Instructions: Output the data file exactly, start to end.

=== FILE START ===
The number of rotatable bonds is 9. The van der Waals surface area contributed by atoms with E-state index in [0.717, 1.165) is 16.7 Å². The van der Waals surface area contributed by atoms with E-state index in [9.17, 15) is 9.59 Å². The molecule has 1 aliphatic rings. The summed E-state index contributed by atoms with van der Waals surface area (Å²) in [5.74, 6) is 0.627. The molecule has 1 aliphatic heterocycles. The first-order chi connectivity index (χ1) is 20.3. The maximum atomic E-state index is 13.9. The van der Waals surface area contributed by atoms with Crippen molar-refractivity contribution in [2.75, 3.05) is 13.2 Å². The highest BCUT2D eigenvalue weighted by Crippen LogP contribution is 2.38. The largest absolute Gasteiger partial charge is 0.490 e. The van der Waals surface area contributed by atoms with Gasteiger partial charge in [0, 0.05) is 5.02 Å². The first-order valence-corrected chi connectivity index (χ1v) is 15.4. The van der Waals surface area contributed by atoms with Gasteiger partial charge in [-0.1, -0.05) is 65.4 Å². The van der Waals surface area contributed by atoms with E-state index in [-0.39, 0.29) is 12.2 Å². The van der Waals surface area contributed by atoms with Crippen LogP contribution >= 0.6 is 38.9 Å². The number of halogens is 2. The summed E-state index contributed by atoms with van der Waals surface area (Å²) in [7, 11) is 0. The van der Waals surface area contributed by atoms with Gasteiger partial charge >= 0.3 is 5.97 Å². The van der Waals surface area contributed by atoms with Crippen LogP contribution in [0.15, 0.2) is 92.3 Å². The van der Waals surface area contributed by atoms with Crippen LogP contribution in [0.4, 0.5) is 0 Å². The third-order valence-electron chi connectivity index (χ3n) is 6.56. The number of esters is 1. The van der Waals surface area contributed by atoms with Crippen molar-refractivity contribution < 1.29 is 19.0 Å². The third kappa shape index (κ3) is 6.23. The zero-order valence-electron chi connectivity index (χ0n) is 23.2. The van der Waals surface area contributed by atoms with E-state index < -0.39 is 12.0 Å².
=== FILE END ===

The number of rotatable bonds is 9. The van der Waals surface area contributed by atoms with E-state index in [0.717, 1.165) is 16.7 Å². The van der Waals surface area contributed by atoms with E-state index in [9.17, 15) is 9.59 Å². The molecule has 1 aliphatic rings. The summed E-state index contributed by atoms with van der Waals surface area (Å²) in [5.74, 6) is 0.627. The molecule has 1 aliphatic heterocycles. The first-order chi connectivity index (χ1) is 20.3. The maximum atomic E-state index is 13.9. The van der Waals surface area contributed by atoms with Crippen molar-refractivity contribution in [2.75, 3.05) is 13.2 Å². The highest BCUT2D eigenvalue weighted by Crippen LogP contribution is 2.38. The largest absolute Gasteiger partial charge is 0.490 e. The van der Waals surface area contributed by atoms with Gasteiger partial charge in [0, 0.05) is 5.02 Å². The first-order valence-corrected chi connectivity index (χ1v) is 15.4. The van der Waals surface area contributed by atoms with Gasteiger partial charge in [-0.1, -0.05) is 65.4 Å². The van der Waals surface area contributed by atoms with E-state index in [-0.39, 0.29) is 12.2 Å². The van der Waals surface area contributed by atoms with Crippen LogP contribution >= 0.6 is 38.9 Å². The number of halogens is 2. The summed E-state index contributed by atoms with van der Waals surface area (Å²) in [7, 11) is 0. The van der Waals surface area contributed by atoms with Gasteiger partial charge >= 0.3 is 5.97 Å². The van der Waals surface area contributed by atoms with Crippen LogP contribution in [0.15, 0.2) is 92.3 Å². The van der Waals surface area contributed by atoms with Crippen LogP contribution in [0.4, 0.5) is 0 Å². The third-order valence-electron chi connectivity index (χ3n) is 6.56. The number of esters is 1. The van der Waals surface area contributed by atoms with Crippen molar-refractivity contribution < 1.29 is 19.0 Å². The third kappa shape index (κ3) is 6.23. The zero-order valence-electron chi connectivity index (χ0n) is 23.2. The van der Waals surface area contributed by atoms with E-state index < -0.39 is 12.0 Å².